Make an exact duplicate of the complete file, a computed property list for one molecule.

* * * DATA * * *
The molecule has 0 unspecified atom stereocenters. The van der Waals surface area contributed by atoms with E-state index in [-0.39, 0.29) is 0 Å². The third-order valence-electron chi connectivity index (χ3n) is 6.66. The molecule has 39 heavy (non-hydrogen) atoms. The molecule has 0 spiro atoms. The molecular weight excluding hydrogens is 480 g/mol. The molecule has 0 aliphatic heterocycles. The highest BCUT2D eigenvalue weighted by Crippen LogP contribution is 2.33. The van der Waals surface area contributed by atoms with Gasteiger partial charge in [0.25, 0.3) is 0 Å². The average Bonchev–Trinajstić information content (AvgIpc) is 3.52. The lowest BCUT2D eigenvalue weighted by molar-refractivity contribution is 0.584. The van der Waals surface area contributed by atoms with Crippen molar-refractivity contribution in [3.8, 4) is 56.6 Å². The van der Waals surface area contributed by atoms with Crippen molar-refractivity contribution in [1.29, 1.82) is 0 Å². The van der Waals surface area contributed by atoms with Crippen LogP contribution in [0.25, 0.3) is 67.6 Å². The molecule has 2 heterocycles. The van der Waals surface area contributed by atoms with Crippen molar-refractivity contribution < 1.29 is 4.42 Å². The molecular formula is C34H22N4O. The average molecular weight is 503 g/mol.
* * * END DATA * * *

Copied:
The molecule has 0 unspecified atom stereocenters. The van der Waals surface area contributed by atoms with E-state index in [-0.39, 0.29) is 0 Å². The third-order valence-electron chi connectivity index (χ3n) is 6.66. The molecule has 39 heavy (non-hydrogen) atoms. The molecule has 0 spiro atoms. The molecular weight excluding hydrogens is 480 g/mol. The molecule has 0 aliphatic heterocycles. The highest BCUT2D eigenvalue weighted by Crippen LogP contribution is 2.33. The van der Waals surface area contributed by atoms with Gasteiger partial charge in [0.25, 0.3) is 0 Å². The average Bonchev–Trinajstić information content (AvgIpc) is 3.52. The lowest BCUT2D eigenvalue weighted by molar-refractivity contribution is 0.584. The van der Waals surface area contributed by atoms with Crippen molar-refractivity contribution in [3.8, 4) is 56.6 Å². The van der Waals surface area contributed by atoms with Crippen molar-refractivity contribution in [1.29, 1.82) is 0 Å². The van der Waals surface area contributed by atoms with Crippen LogP contribution in [0.25, 0.3) is 67.6 Å². The molecule has 2 heterocycles. The van der Waals surface area contributed by atoms with Crippen molar-refractivity contribution < 1.29 is 4.42 Å². The molecular formula is C34H22N4O. The average molecular weight is 503 g/mol.